When I first started out in 1970 as an assistant rabbi in a large Orthodox synagogue in Atlanta, I also had the title of educational director. This reflected the fact that I was in charge of the afternoon Hebrew school which catered to kids who were not enrolled in the local Jewish day school. With the arrogance of youth, I thought I would be a perfect professional and not make any mistakes. I soon realized that I was, indeed, fallible.
After disciplining a student for bad behavior, her father made an appointment with me. He told me that my educational vision was small and that I did not recognize the emotional complexity of students. His comments stung and I thought about them for some time. I went to the senior rabbi to get his take on the situation, and he smiled at me. He thought my desire for professional perfection was nice, but unrealistic.
In life, we all make mistakes, and the big question is how to respond to our failures, how do we continue to grow in spite of errors we make along the way. The key is to “fail forward” as motivational guru John Maxwell has said. Let failure be a lesson and teacher for us, not a death sentence. Darkest Hour, the inspirational story of Winston Churchill’s leadership of England during World War II, is an example of a leader who does not allow others to define either him or his cause. He is a leader who triumphs over the darkest of times.
In May 1940, German troops were at the Belgian Border intending to conquer the rest of Europe. In England, Parliament had lost faith in the current Prime Minister Neville Chamberlain who appeased Hitler. Britain quickly needed a replacement who could form a coalition government at this dangerous moment in history.
The only man who could do that was Winston Churchill, a very unpopular man with many members of Parliament. In his first speech to them, he tells them of his plans to aggressively fight the enemy and to win the war no matter what the cost. His address unsettles those who want to negotiate a peace and save the lives of British soldiers.
Compounding the problem for Churchill is the fact that at that very moment, 300,000 British troops are stranded on the beaches of Dunkirk, with little possibility of rescue. He weighs carefully whether to tell this bitter truth to the English people in his next radio address. Ultimately, he decides not to reveal this information, which would put more fear into the hearts of his countrymen. Instead, he sends a fleet of civilian vessels to rescue the soldiers. Amazingly, the miraculous occurs and the vast majority of them is saved.
Churchill derives his mandate to lead both from the people and from his own intuitive comprehension of the challenge facing his country. In spite of the perilous situation, the people support him. That support lifts his spirits, enabling him to effectively lead the nation even when his approach is questioned by negative opinion makers in government.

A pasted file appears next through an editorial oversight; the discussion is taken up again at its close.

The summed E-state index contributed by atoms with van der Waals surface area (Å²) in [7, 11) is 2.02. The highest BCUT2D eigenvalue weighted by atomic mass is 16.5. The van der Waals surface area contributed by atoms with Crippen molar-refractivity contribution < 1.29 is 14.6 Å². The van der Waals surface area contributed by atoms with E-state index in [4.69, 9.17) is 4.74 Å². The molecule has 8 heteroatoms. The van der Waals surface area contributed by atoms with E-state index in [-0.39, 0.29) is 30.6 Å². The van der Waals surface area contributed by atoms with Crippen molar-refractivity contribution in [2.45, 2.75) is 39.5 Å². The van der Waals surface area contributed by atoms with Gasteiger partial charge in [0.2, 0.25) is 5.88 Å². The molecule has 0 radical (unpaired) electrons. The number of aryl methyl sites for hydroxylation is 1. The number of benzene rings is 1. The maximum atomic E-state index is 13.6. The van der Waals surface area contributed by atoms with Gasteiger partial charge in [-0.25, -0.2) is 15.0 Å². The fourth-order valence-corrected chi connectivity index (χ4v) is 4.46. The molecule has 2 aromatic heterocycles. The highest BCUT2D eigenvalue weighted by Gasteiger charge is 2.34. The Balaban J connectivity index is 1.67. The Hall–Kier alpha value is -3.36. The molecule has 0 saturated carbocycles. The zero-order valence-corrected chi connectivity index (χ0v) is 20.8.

Five years later, Britain declared victory in the war, thus vindicating his leadership. A seminal Churchill quotation flashes at the end of the film: “Success is not final. Failure is not fatal. It is the courage to continue that counts.”
Churchill’s political history before he became Prime Minister is one of mixed success. He failed many times before he succeeded as Prime Minister. The pattern of experiencing many failures before succeeding is often found in Jewish history. Rabbi Nathan Lopes Cardozo, for example, examines the life of Moses, and a review of Moses’ successes and failures can give us insight into why Churchill was successful.
Cardozo observes that Moses had many failures before he reached the acme of his influence when he reached the age of 80. For instance, his first meeting with Pharaoh was a disaster. He asked Pharaoh to let his people go, but Pharaoh hardened his heart, forcing Moses’ brethren to labor even harder.
In the desert, his own people continue to complain and some even rebel against his leadership. The incident of the golden calf was the nadir of his career. After shepherding his people out of Egypt, they worship an idol and lose sight of their commitment to serve one incorporeal God. When Moses sends out spies on a reconnaissance mission to scout the Promised Land, they return with a negative report that, in effect, delays their entrance into Israel for 39 years.
Korach, his opponent, threatens to take the reigns of leadership away from Moses. Furthermore, at a critical juncture in the wilderness, Moses fails to follow God’s instructions and hits the rock instead of speaking to it to cause water to flow in the desert. Finally, he learns that he will not enter Israel, the land to which he has labored for over 40 years.
Ordinary mortals would give up under such adversity, but Moses does not. He understands that failure is part of life, and that failure can be a stepping stone to success. Until his last breath, he works towards the goal of settling his people in the Promised Land.
Rabbi Cardozo quotes a Yiddish proverb: “one that lies upon the ground cannot fall.” Cardozo explains: “Many people who are the most critical of those who failed do not realize that they themselves have never left the ground. Those who never fail, never accomplish, since defeat is the necessary step to success.” Moses comprehended that the path to success involves failure, but failure does not have to be terminal. Winston Churchill understood that same message, and was able to inspire a nation in its darkest hour.